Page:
Innolitics’ DICOM Standard Browser helps users locate metadata in DICOM files, the standard radiology image format, as well as navigate the standard. It also shows users what each metadata attribute means, its type, and whether it is mandatory. Innolitics built the browser to help people learn DICOM as quickly as possible, and, by doing so, help increase compliance to the standard. Many of our users have requested that we display example DICOM values for each metadata attribute. In this article, we describe how the feature was implemented.
The process of creating this example values display was split into several different sections:
Attribute scraping 🔗
The first step was to create a script that took a single file input and output a map of all the relevant data fields and their associated values. We excluded private attributes since they are vendor-specific. Additionally, certain attributes’ value representations would not have yielded usable data—for instance, “SQ” (sequences) and “OB” (other bytes)—and these were omitted as well.
dcmread function from the
pydicom library was especially useful for extracting data from the DICOM files. For each file, we used
dcmread to create a dictionary with the tags, their values, and other relevant information, such as the value representation, multiplicity, and type. Using this dictionary, it was a matter of selecting the information we wanted and placing it into a new dictionary holding only the tag and its value.
We also limited the example values’ string lengths in order to decrease the amount of data we’d eventually have to store and serve to users.
Throughout this project, we used the
json library to encode our Python dictionaries as JSON. Also, the
argparse library was utilized to provide users of the scripts with flexible configuration options. For this script, the
ArgumentParser allowed the user to specify the input file, output file name, the maximum string length of the example values, and any tags that needed to be excluded.
The scraping script maps a DICOM file to a JSON file. The next step was to create an aggregation script that would combine the scraped files into a single file. We used
defaultdict from the
collections library to create an empty dictionary where each key maps to an empty list. For each input map, we iterated through its tags and added them to the new dictionary. If the tag already existed in the dictionary, we simply added the value to the corresponding list. All the scraped JSON objects from the previous stage were now contained in one file and we had multiple example values for each DICOM attribute.
Running the scripts on DICOM datasets 🔗
Once both the scraping and aggregation scripts had been created, it was time to run the code on as many DICOM files as we could. We downloaded publicly available DICOM directories from TCIA (The Cancer Imaging Archive). However, each DICOM directory contained potentially hundreds, if not thousands, of files. Running the scraping script on each file manually would have taken an inordinate amount of time.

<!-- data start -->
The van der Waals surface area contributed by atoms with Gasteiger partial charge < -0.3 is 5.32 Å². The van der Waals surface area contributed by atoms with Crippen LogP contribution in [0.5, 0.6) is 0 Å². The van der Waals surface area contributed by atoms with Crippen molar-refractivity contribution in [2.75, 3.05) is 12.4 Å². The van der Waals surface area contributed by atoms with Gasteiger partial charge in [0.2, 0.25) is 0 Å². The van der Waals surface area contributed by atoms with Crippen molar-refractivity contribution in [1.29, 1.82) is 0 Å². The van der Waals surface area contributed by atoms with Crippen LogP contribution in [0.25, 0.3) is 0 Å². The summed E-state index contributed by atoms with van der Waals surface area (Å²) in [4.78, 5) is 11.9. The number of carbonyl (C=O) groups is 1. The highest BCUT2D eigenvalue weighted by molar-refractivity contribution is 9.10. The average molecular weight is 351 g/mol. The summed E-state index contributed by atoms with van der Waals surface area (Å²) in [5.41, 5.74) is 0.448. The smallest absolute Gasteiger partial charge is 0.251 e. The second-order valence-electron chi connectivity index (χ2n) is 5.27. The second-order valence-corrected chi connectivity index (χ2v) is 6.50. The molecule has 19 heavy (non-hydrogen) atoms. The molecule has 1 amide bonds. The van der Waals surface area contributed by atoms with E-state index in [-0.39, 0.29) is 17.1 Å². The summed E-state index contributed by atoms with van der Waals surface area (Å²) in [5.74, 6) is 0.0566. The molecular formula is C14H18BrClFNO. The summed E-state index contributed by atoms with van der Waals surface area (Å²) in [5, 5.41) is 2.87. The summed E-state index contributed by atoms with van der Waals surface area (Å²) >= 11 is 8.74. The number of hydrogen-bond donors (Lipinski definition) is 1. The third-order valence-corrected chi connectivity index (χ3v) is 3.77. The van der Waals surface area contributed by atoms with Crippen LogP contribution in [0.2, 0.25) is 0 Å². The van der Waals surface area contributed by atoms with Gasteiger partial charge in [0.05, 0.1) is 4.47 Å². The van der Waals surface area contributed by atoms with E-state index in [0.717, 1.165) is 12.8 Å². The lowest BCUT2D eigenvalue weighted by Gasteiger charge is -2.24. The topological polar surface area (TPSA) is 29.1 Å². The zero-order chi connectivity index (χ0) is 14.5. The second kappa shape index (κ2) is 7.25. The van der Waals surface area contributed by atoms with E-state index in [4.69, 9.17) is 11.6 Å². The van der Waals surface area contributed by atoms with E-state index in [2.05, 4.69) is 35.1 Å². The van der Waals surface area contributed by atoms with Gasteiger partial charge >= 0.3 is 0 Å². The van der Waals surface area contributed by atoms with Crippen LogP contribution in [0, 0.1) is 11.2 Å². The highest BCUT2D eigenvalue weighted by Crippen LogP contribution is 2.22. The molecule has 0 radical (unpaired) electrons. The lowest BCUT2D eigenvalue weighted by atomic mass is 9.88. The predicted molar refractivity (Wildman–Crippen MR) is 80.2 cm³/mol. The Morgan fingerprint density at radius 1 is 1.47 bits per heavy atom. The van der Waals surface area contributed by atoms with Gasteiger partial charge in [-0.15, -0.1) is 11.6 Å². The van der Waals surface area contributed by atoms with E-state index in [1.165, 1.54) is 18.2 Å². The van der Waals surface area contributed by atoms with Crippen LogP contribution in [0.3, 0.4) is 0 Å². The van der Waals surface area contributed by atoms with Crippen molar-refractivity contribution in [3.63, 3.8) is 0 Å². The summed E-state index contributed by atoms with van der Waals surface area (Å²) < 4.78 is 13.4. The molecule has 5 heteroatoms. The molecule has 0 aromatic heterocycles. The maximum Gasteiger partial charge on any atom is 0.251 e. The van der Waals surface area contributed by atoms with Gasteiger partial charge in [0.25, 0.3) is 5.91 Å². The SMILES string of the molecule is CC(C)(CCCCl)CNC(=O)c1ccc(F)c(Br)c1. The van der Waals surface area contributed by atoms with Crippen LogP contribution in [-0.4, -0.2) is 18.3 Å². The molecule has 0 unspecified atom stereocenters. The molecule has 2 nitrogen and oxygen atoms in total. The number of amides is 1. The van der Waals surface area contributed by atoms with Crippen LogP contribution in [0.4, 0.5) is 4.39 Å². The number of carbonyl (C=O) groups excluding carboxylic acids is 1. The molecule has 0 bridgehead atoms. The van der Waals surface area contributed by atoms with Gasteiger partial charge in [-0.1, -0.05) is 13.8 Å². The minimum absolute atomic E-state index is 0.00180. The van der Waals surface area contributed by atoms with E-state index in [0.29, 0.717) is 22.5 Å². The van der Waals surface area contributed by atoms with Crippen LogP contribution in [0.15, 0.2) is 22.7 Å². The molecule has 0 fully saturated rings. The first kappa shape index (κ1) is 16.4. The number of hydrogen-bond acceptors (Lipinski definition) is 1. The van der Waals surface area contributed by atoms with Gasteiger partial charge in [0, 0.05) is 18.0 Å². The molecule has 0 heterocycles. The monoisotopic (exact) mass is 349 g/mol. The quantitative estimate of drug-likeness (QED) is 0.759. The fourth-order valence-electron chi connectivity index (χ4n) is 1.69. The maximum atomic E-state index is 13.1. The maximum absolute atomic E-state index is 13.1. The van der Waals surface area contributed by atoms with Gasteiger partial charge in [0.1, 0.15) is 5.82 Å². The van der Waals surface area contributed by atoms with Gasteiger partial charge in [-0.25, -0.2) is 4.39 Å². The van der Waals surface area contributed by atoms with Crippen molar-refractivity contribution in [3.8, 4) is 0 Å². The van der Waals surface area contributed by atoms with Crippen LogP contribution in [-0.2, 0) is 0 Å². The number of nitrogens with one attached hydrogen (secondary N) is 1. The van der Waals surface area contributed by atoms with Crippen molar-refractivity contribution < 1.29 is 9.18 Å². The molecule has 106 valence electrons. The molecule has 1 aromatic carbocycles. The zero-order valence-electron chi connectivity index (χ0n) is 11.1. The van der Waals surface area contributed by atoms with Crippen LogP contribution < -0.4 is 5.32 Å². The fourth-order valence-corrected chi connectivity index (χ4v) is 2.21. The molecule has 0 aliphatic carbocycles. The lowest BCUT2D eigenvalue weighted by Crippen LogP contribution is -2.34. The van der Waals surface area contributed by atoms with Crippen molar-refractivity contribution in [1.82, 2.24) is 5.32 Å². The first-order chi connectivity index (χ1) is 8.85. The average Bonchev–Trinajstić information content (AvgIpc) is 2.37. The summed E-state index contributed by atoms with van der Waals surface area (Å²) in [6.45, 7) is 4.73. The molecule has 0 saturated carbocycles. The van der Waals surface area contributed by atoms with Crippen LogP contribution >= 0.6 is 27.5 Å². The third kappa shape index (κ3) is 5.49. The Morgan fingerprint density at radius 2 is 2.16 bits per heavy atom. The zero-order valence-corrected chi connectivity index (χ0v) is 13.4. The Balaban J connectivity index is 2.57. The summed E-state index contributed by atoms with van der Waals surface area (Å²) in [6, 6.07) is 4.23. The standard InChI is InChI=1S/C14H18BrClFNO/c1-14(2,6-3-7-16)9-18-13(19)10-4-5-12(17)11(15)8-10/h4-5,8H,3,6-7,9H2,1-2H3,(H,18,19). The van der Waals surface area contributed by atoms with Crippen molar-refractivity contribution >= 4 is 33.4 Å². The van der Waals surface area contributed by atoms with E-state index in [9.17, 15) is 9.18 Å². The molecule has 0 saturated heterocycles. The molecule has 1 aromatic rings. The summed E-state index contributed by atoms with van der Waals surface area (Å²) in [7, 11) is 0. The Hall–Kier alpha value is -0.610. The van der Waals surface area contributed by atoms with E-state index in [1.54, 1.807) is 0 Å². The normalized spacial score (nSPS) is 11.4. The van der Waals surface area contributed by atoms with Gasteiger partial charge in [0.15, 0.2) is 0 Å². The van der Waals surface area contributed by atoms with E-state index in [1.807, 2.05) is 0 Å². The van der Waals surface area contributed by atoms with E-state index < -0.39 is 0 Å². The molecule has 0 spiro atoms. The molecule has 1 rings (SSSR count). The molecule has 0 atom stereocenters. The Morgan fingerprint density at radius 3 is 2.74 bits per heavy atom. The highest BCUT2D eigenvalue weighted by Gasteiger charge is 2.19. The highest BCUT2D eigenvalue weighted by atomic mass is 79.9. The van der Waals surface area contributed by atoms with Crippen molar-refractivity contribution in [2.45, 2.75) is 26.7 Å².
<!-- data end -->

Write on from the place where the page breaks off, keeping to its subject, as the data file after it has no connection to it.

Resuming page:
To handle this, we created a bash script to run through all the DICOM directories and scrape the files within, aggregating them all at the end.
Calculating tag coverage 🔗
The initial aggregated map contained hundreds of attributes. Since the ideal end goal was to display examples for every attribute on the DICOM standard browser, we counted the number of total tags possible and compared that to the total number of DICOM tags.
A better approach to data collection 🔗
Despite running for eight hours and scraping more than 100,000 DICOM files, our initial results contained example values for only 5% of all possible tags.
This was a problem of both data acquisition and coding. While the first iteration of the bash script would have worked well for a curated and limited selection of files, it was not efficient for DICOM datasets. The issue with the files we had is that each DICOM set was organized by series and study, which often meant that much of the data within a single directory would be repeated, and thus redundant for our final JSON aggregation. Much of the data in these sets held information for a narrow group of CIODS (namely CT and MR scans). Our goal was to maximize the variety of data, not the quantity. Additionally, these subdirectories contained hundreds of files, which increased the time required for the script to run, for ultimately insignificant returns. We alleviated these issues in two steps.
First, we gathered a different and more limited group of datasets from TCIA. They were selected according to how varied their imaging modalities were, in the hopes that this would increase the tag coverage by including more CIODs.
Next, we modified the Bash script to only scrape the first file from each series. This would save time as well as reduce the size of the JSON aggregation file.
Running this new script on the curated dataset increased our tag coverage to more than 10%, doubling our previous coverage.
Displaying the results 🔗
After using a simple post-processing script to trim the number of examples for each attribute and handle duplicates, the last step was to create the React component to display the results. We added a simple React component and an associated
.scss file to include the new example values in the user interface.
And with that, the new feature was implemented. While more examples can certainly be added in the future, we hope that the current iteration of the example data display for DICOM tags proves a useful tool for our users, and we would greatly appreciate any feedback for improvements we could make.